In line with El-Shenety, Mubasher International’s economist Israa Ahmed commends the steps taken by the Egyptian government after realizing the opportunities lost due to financial exclusion.
She stresses that these measures will optimize chances to assess the informal economy and better prepare it for integration with the formal economy.
She adds that the SME initiative “was a good step because one of the imbalances that drives away the informal economy is its inability to obtain adequate finance at affordable rates. Thus, the move was one of the most critical incentives for attracting the informal sector and providing financing alternatives.”
The establishment of the NCP also managed to put in place the necessary framework and coordinate between different policies, she adds.
Economic expert and former head of the Egyptian Direct Investment Association Hany Tawfik, however, seems less optimistic about the progress toward financial inclusion so far. “We have seen the establishment of the NCP, but it has not taken any serious steps until now. . . .This begs the question about our will to achieve financial inclusion and make significant progress in this regard,” he argues.
Tawfik stresses that financial inclusion requires high expenditure from the CBE on infrastructure in order for it to reach every individual and business owner nationwide. We should avoid repeating the mistakes of India, he says, which expanded financial inclusion before getting its infrastructure fully ready for such development.
On the challenges and hurdles facing the countries in the way to financial inclusion, the WB’s list includes ensuring financial access and services extending to hard-to-reach populations, including women and the rural poor.
Promoting citizens’ financial literacy and capability to better understand different financial services and products is among these challenges, in addition to making sure everyone has valid identification documents and a low-cost, accessible means for them to register.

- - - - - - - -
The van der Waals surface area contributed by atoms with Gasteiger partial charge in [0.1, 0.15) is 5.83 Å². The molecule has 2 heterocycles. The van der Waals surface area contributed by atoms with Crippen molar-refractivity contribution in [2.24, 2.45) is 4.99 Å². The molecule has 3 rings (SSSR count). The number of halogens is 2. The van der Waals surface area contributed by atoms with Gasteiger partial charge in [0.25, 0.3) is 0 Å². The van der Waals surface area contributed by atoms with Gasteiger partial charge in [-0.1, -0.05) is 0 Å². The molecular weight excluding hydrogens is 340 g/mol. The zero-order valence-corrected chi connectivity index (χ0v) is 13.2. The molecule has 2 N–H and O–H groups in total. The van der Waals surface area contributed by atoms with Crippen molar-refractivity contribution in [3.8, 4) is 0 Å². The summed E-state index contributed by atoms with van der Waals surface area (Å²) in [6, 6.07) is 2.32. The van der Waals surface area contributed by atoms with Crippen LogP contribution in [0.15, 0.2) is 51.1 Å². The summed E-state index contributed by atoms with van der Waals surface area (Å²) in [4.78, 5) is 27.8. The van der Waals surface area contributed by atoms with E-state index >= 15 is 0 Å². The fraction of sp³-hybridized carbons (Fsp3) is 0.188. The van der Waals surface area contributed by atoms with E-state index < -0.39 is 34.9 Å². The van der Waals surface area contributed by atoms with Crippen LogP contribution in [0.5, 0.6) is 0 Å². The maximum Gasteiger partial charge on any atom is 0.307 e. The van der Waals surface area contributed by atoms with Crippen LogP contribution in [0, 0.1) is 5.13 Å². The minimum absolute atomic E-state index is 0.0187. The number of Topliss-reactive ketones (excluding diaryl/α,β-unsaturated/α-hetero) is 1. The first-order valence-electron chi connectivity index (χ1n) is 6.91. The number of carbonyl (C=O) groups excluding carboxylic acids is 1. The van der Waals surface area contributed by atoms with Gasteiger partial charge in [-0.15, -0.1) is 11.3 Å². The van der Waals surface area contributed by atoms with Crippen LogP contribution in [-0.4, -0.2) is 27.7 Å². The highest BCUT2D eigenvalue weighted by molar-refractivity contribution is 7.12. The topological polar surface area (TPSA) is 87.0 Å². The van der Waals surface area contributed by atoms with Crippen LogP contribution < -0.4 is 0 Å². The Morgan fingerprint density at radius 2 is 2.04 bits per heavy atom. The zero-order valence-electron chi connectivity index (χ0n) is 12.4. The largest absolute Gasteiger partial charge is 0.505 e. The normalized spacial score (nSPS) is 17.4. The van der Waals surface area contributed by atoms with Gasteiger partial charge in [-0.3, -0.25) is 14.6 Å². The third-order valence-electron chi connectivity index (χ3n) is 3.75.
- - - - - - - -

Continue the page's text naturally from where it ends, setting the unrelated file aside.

Financial inclusion also requires providing useful financial products, addressing consumer needs, as well as establishing strong financial consumer protection frameworks. Other factors include adapting relevant regulatory and supervisory authorities and utilizing technology to improve supervision known as “regtech,” according to the WB.
The readiness of infrastructure
To improve financial penetration and extend banking services, economists interviewed urge the CBE to direct banks to open new branches attracting hard-to-reach individuals and businesses in Upper Egypt and rural areas. Banks should expand, even in Cairo, to reduce waiting time at branches.
The Egyptian Post is playing a role in filling this gap through its wide penetration in Upper Egypt and rural areas, where low-income individuals trust the services of the historic organization.
“The post is a big foundation and its role complements the role of banks in achieving financial inclusion. They are not competitors,” says El-Shenety.
Financial inclusion comes at many levels, starting from bank accounts to e-banking and mobile banking services, and promoting financial services under previously rudimentary circumstances like those in rural areas takes time.
It also requires wider implementation of the small-branch concept, and the two largest public banks should have branches spread nationwide. “In the US, there are very small bank branches that look like a post office or even a kiosk,” El-Shenety says.
Tawfik echoes El-Shenety, adding that, “Banks should not find it difficult to open small branches in Upper Egypt and in rural areas; they should have retailers approaching people even at home. We should also benefit from the post offices in these areas.”
Tawfik says the CBE should first ensure that bank branches, ATMs, mobile banking and electronic payment systems meet targeted demand.